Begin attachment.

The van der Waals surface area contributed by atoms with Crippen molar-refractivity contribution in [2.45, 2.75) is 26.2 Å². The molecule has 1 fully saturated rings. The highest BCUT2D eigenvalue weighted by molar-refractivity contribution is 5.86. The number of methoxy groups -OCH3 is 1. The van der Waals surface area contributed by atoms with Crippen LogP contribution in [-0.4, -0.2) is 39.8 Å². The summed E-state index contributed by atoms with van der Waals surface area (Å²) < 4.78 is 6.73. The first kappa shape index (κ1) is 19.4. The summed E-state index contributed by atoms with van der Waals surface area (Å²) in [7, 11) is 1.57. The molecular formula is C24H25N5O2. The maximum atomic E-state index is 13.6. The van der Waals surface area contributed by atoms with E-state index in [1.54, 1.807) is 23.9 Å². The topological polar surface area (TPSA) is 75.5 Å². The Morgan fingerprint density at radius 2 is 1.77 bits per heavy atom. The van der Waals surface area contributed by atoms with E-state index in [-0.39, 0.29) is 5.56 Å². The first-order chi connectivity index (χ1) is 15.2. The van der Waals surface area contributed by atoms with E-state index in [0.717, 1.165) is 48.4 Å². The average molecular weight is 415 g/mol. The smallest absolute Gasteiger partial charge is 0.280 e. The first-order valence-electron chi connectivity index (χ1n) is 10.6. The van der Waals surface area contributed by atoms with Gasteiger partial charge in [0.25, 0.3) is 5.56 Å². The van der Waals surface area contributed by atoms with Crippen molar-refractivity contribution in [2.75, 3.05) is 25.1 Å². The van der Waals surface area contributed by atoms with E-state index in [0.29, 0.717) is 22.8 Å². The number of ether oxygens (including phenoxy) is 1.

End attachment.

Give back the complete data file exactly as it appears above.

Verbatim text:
The van der Waals surface area contributed by atoms with Crippen molar-refractivity contribution in [2.45, 2.75) is 26.2 Å². The molecule has 1 fully saturated rings. The highest BCUT2D eigenvalue weighted by molar-refractivity contribution is 5.86. The number of methoxy groups -OCH3 is 1. The van der Waals surface area contributed by atoms with Crippen LogP contribution in [-0.4, -0.2) is 39.8 Å². The summed E-state index contributed by atoms with van der Waals surface area (Å²) < 4.78 is 6.73. The first kappa shape index (κ1) is 19.4. The summed E-state index contributed by atoms with van der Waals surface area (Å²) in [7, 11) is 1.57. The molecular formula is C24H25N5O2. The maximum atomic E-state index is 13.6. The van der Waals surface area contributed by atoms with E-state index in [1.54, 1.807) is 23.9 Å². The topological polar surface area (TPSA) is 75.5 Å². The Morgan fingerprint density at radius 2 is 1.77 bits per heavy atom. The van der Waals surface area contributed by atoms with E-state index in [-0.39, 0.29) is 5.56 Å². The first-order chi connectivity index (χ1) is 15.2. The van der Waals surface area contributed by atoms with E-state index in [0.717, 1.165) is 48.4 Å². The average molecular weight is 415 g/mol. The smallest absolute Gasteiger partial charge is 0.280 e. The first-order valence-electron chi connectivity index (χ1n) is 10.6. The van der Waals surface area contributed by atoms with Gasteiger partial charge in [0.25, 0.3) is 5.56 Å². The van der Waals surface area contributed by atoms with Crippen molar-refractivity contribution in [2.75, 3.05) is 25.1 Å². The van der Waals surface area contributed by atoms with E-state index in [0.29, 0.717) is 22.8 Å². The number of ether oxygens (including phenoxy) is 1.